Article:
Antifreeze protein (AFP) protect a wide range of organisms (e.g. fungi, bacteria, fungi, fish and plants) from freezing in extremely cold environments and as such give rise to the diversity of protein structures. Owing to its importance in the survival of cold-adapted organisms and their promising agricultural, medical and industrial applications, therefore the precise identification of AFPs is of the essence.
Although, AFP cannot stop the growth of ice crystals, they slow them down by lowering the freezing point by a few degrees. Technically, the formation of ice occurs by a process known as ice recrystallization in which small ice crystals form and their size grows bigger and bigger when surrounding water molecules are attracted to it. AFPs target this recrystallization effect by binding to the surface of ice crystals and preventing them from growing into larger and more lethal crystals.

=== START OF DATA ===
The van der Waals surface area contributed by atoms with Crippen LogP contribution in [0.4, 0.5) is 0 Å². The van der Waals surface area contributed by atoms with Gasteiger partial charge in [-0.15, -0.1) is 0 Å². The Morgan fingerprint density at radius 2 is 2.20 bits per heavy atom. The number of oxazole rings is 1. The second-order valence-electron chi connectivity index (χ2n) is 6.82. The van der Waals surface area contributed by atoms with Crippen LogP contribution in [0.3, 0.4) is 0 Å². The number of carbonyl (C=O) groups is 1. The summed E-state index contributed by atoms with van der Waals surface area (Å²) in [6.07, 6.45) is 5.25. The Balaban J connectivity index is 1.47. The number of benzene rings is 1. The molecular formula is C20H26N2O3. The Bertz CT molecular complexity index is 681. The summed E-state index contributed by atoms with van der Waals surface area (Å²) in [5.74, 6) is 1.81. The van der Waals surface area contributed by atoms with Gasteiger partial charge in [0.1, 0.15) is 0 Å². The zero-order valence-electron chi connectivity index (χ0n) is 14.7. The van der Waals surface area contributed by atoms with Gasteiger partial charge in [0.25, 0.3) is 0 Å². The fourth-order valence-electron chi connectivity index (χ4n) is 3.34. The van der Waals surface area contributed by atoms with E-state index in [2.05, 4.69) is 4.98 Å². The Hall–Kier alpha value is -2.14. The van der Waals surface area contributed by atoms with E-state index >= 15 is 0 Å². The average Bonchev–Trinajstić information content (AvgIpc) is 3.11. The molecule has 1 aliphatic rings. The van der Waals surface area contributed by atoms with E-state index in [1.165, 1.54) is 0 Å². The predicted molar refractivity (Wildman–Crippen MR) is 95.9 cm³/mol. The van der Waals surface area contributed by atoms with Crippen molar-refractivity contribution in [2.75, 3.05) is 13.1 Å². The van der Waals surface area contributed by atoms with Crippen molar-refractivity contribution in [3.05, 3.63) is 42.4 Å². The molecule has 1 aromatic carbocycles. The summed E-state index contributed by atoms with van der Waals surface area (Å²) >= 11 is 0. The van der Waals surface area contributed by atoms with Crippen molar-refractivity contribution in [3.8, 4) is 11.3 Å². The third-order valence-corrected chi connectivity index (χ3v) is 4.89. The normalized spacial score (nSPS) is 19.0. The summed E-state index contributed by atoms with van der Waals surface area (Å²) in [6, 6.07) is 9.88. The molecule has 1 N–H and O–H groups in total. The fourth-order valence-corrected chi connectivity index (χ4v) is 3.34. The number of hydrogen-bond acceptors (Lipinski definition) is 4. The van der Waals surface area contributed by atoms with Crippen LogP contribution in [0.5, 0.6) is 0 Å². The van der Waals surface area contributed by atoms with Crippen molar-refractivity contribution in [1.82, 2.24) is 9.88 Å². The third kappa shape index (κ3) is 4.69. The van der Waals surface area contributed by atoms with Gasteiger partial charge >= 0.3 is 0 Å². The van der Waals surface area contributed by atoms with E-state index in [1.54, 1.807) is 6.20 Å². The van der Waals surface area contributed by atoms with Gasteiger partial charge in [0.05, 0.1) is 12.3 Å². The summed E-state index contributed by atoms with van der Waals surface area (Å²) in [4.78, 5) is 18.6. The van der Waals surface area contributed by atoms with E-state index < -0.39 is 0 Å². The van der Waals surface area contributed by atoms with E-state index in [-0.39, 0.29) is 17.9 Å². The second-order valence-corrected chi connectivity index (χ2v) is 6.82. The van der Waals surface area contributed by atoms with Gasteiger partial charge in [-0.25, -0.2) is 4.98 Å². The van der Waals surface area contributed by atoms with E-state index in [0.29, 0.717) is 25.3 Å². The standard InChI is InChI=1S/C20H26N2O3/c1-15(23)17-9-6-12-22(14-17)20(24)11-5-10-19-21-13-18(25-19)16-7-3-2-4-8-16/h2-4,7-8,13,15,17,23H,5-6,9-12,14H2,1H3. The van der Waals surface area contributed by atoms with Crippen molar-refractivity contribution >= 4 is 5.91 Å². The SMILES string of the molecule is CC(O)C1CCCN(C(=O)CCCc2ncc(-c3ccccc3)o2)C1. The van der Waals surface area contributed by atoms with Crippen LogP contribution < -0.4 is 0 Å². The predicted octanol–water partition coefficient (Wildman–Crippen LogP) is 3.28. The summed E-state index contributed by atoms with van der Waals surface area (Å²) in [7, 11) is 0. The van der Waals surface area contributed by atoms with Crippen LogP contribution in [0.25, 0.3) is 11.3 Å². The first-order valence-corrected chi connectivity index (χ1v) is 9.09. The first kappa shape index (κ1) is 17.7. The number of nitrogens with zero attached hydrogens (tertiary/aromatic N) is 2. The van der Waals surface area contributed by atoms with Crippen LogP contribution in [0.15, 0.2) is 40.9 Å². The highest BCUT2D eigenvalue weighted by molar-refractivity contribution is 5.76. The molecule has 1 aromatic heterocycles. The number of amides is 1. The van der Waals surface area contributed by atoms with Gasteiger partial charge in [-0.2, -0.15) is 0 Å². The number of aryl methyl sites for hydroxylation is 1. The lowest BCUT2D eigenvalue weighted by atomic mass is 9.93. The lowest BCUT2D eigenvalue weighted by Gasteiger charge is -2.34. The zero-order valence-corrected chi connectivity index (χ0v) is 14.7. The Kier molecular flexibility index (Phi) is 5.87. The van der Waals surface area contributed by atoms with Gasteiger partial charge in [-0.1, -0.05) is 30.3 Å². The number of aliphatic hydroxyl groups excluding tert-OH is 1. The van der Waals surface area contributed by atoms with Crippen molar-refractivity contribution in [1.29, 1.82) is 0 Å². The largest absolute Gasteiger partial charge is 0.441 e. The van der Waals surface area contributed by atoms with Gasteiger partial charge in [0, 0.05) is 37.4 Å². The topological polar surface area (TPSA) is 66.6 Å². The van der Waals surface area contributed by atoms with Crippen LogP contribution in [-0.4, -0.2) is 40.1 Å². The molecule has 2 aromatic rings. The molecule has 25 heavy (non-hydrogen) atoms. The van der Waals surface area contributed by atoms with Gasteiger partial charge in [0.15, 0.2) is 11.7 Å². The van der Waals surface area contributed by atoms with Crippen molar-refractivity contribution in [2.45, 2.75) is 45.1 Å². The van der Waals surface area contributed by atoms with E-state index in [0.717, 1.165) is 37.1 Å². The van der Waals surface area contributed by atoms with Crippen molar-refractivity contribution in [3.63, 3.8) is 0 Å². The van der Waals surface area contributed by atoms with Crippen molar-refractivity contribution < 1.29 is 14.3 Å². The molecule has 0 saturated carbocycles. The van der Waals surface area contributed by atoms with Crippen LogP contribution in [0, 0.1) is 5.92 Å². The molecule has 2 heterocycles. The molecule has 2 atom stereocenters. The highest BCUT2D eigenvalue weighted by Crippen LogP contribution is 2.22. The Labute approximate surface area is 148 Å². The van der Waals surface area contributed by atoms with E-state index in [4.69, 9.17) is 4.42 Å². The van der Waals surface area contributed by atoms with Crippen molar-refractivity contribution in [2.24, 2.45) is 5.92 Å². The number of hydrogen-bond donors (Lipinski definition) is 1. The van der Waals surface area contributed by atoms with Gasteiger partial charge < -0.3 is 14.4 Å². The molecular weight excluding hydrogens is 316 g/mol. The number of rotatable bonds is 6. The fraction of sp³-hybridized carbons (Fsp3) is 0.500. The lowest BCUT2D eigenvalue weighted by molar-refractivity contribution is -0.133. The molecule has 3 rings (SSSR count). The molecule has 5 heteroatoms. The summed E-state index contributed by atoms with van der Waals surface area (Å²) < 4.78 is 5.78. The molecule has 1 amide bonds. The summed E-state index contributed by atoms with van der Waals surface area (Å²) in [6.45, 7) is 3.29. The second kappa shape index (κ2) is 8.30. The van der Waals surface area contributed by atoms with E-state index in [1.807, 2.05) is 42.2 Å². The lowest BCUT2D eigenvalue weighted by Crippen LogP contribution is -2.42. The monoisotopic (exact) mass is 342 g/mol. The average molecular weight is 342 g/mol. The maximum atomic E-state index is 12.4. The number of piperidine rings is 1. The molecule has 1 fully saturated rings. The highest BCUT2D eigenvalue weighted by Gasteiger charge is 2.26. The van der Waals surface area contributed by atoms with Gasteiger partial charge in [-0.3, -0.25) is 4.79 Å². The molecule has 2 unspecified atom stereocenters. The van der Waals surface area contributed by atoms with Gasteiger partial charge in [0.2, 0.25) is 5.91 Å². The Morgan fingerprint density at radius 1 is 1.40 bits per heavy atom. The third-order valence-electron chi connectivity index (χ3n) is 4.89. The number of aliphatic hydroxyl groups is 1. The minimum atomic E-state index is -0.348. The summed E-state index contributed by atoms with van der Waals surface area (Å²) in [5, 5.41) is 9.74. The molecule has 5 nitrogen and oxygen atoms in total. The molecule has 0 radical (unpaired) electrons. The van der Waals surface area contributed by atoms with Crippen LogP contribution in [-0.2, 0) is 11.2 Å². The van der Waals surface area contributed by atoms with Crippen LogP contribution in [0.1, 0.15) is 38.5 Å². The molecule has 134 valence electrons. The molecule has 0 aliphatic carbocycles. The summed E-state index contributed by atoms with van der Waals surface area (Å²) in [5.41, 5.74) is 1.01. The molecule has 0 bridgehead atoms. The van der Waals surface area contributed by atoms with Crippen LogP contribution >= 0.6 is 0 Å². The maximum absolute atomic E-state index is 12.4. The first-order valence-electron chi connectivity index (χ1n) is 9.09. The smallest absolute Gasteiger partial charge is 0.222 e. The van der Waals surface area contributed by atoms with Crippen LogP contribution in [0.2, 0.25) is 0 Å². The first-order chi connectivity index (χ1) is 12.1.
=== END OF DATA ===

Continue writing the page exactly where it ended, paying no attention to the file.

CryoProtect is a prediction web server that was established to afford easy access to a prediction tool that can be used to rapidly assess whether a query protein sequence is an AFP or not. The web server was implemented using a random forest classifier together with a combination of amino acid composition and dipeptide composition descriptors that was trained on a balanced data set consisting of 300 AFPs and 300 non-AFPs.
If you find CryoProtect useful, please consider citing the following:
Pratiwi R, Malik AA, Schaduangrat N, Prachayasittikul V, Wikberg JES, Nantasenamat C, Shoombuatong, W. CryoProtect: a web server for classifying antifreeze proteins from non-antifreeze proteins. Journal of Chemistry, (2016) Invited Manuscript Submitted as a Revision.
If you have any questions or comments about the osFP webserver, please direct them to us at chanin.nan[at]mahidol.edu.
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